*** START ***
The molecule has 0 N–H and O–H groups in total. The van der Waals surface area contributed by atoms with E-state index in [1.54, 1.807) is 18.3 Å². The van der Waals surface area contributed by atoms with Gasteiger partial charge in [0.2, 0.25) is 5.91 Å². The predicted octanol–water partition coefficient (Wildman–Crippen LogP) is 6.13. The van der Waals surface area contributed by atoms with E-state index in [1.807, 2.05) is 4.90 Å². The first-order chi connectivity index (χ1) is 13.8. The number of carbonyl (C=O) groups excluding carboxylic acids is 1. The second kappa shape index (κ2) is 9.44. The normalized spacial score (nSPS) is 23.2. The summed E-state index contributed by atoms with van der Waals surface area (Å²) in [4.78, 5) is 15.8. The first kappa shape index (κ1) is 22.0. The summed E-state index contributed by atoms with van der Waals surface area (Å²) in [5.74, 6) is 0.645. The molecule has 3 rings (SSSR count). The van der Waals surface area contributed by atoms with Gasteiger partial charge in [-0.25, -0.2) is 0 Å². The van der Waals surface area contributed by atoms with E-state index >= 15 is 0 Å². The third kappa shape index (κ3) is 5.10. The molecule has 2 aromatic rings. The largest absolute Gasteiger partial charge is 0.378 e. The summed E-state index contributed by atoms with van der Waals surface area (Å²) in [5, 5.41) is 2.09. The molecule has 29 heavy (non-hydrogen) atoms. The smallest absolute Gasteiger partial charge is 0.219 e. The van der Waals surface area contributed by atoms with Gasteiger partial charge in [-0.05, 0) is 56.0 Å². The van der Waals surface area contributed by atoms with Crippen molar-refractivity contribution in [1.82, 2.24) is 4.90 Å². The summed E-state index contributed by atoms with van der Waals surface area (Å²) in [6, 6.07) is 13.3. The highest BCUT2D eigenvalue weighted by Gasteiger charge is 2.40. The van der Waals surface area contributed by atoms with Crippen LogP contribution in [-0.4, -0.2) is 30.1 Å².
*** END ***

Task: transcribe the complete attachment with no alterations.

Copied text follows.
The molecule has 0 N–H and O–H groups in total. The van der Waals surface area contributed by atoms with E-state index in [1.54, 1.807) is 18.3 Å². The van der Waals surface area contributed by atoms with Gasteiger partial charge in [0.2, 0.25) is 5.91 Å². The predicted octanol–water partition coefficient (Wildman–Crippen LogP) is 6.13. The van der Waals surface area contributed by atoms with E-state index in [1.807, 2.05) is 4.90 Å². The first-order chi connectivity index (χ1) is 13.8. The number of carbonyl (C=O) groups excluding carboxylic acids is 1. The second kappa shape index (κ2) is 9.44. The normalized spacial score (nSPS) is 23.2. The summed E-state index contributed by atoms with van der Waals surface area (Å²) in [4.78, 5) is 15.8. The first kappa shape index (κ1) is 22.0. The summed E-state index contributed by atoms with van der Waals surface area (Å²) in [5.74, 6) is 0.645. The molecule has 3 rings (SSSR count). The van der Waals surface area contributed by atoms with Gasteiger partial charge in [-0.25, -0.2) is 0 Å². The van der Waals surface area contributed by atoms with E-state index >= 15 is 0 Å². The third kappa shape index (κ3) is 5.10. The molecule has 2 aromatic rings. The largest absolute Gasteiger partial charge is 0.378 e. The summed E-state index contributed by atoms with van der Waals surface area (Å²) in [5, 5.41) is 2.09. The molecule has 29 heavy (non-hydrogen) atoms. The smallest absolute Gasteiger partial charge is 0.219 e. The van der Waals surface area contributed by atoms with Gasteiger partial charge in [-0.05, 0) is 56.0 Å². The van der Waals surface area contributed by atoms with Crippen molar-refractivity contribution in [1.82, 2.24) is 4.90 Å². The summed E-state index contributed by atoms with van der Waals surface area (Å²) in [6, 6.07) is 13.3. The highest BCUT2D eigenvalue weighted by Gasteiger charge is 2.40. The van der Waals surface area contributed by atoms with Crippen LogP contribution in [-0.4, -0.2) is 30.1 Å².